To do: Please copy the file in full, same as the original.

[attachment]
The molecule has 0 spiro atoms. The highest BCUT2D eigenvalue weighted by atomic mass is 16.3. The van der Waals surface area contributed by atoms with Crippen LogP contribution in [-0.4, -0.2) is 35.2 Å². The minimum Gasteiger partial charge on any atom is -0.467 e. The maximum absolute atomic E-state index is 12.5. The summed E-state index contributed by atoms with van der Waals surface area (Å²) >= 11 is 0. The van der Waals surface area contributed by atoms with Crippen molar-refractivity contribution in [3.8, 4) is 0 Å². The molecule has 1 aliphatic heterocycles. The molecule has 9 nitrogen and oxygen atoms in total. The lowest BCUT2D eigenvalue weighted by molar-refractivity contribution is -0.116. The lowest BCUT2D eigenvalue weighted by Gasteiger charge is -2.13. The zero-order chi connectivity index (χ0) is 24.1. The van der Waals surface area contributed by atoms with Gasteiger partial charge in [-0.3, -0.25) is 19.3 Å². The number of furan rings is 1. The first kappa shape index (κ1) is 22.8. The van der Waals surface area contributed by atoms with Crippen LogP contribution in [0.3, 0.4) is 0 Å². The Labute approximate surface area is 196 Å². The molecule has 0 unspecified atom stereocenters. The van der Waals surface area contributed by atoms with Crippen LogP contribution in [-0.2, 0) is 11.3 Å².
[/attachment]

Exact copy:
The molecule has 0 spiro atoms. The highest BCUT2D eigenvalue weighted by atomic mass is 16.3. The van der Waals surface area contributed by atoms with Crippen LogP contribution in [-0.4, -0.2) is 35.2 Å². The minimum Gasteiger partial charge on any atom is -0.467 e. The maximum absolute atomic E-state index is 12.5. The summed E-state index contributed by atoms with van der Waals surface area (Å²) >= 11 is 0. The van der Waals surface area contributed by atoms with Crippen molar-refractivity contribution in [3.8, 4) is 0 Å². The molecule has 1 aliphatic heterocycles. The molecule has 9 nitrogen and oxygen atoms in total. The lowest BCUT2D eigenvalue weighted by molar-refractivity contribution is -0.116. The lowest BCUT2D eigenvalue weighted by Gasteiger charge is -2.13. The zero-order chi connectivity index (χ0) is 24.1. The van der Waals surface area contributed by atoms with Gasteiger partial charge in [-0.3, -0.25) is 19.3 Å². The number of furan rings is 1. The first kappa shape index (κ1) is 22.8. The van der Waals surface area contributed by atoms with Crippen LogP contribution in [0.3, 0.4) is 0 Å². The Labute approximate surface area is 196 Å². The molecule has 0 unspecified atom stereocenters. The van der Waals surface area contributed by atoms with Crippen LogP contribution in [-0.2, 0) is 11.3 Å².